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Teaching That Counts: Tips on Receiving Feedback

In Education & Quality Improvement, Featured, Infographics by Krista Dowhos1 Comment

This is part of the CanadiEM Teaching That Counts Infographic Series, where we take the current research and evidence on how to teach well in the emergency department and distill it down into bite-sized chunks that are rapidly digestible and memorable. Teaching That Counts: Tips on Receiving Feedback Do you ever have difficulty receiving feedback from learners? Is receiving feedback as a teacher something you actively avoid? Do you find feedback challenging to …

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Interpreting Critical Vital Signs

In All Posts, Medical Concepts by Jana BalakumaranLeave a Comment

Vital signs are amongst the first pieces of patient information available to you in the acute setting. They play a role in many of the decisions we make in emergency medicine.  Unfortunately, vital signs can be influenced by a number of factors and there are many situations in which vital signs are less than reliable. Abnormal vital signs can be an indicator of an underlying pathology, a variant due to medication, or a …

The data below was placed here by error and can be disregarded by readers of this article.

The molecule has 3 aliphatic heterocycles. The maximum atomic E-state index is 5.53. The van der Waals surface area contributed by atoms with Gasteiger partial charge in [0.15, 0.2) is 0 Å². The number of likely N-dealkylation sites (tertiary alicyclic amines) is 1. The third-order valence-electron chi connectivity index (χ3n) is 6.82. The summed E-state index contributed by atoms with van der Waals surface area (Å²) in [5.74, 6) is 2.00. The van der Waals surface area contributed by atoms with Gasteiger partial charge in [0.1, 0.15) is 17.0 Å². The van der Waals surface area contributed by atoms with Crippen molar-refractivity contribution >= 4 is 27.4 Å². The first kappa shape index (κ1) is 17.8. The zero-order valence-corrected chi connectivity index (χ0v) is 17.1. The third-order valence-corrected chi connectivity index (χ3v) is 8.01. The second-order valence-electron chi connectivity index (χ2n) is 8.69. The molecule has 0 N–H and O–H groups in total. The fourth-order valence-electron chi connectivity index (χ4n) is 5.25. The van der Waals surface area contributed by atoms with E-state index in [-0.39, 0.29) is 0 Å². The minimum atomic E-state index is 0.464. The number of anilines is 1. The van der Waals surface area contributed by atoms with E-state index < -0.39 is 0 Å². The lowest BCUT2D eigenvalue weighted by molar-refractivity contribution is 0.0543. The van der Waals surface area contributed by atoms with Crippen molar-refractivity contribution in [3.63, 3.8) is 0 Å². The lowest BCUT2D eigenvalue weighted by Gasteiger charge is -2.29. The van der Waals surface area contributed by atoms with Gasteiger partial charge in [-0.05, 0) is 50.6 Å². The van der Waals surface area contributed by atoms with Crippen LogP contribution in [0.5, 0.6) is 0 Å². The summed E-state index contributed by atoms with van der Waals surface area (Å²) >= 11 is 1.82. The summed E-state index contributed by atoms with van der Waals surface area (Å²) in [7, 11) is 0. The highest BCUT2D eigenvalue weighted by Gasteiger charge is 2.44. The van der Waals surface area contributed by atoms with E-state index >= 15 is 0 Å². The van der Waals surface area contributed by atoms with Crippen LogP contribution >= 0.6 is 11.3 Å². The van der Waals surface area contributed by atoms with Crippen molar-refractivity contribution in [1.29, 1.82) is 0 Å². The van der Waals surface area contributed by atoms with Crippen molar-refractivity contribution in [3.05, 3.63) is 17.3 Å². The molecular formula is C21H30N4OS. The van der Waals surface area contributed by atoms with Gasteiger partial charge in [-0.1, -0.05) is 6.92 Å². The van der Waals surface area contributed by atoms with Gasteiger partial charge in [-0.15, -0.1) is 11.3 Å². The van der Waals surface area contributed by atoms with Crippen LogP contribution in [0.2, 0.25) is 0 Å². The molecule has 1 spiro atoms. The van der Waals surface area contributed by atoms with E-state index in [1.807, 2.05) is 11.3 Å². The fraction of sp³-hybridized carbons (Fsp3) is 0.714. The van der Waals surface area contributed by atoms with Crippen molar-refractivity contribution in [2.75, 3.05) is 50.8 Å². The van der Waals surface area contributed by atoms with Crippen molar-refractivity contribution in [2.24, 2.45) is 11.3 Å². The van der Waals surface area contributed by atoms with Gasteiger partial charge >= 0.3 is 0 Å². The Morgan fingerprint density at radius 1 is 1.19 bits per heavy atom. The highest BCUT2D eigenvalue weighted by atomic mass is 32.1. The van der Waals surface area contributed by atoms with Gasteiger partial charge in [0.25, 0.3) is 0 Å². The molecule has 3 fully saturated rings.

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Requesting Consults in the Emergency Department

In All Posts, Education & Quality Improvement, Knowledge Translation, Mentorship by Julia HeightonLeave a Comment

You are halfway through your very first Emergency Medicine shift. You have a 23 year old male patient who appears to be a slam dunk for acute appendicitis – he has symptoms that are consistent with the presentation, pain on palpation at McBurney’s point, a high white count, and CT findings of appendicitis. Your staff is being pulled in a thousand different directions, and asks you if you feel comfortable calling General Surgery …

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Case Report: Johnny English’s Blunt Scrotal Trauma

In All Posts, Case Series, Medical Concepts by Anna BlackLeave a Comment

CASE PRESENTATION Johnny English, a 42-year-old previously healthy male, presents to the ER with a 3-hour history of pain and swelling localized to the scrotum. He is systemically well and denies lower urinary tract or gastrointestinal symptoms. Upon further questioning, Johnny tells a bizarre story about saving the world by chasing a traitorous MI7 agent through the Swiss Alps and then fighting him to the death. English explains that during their fight he …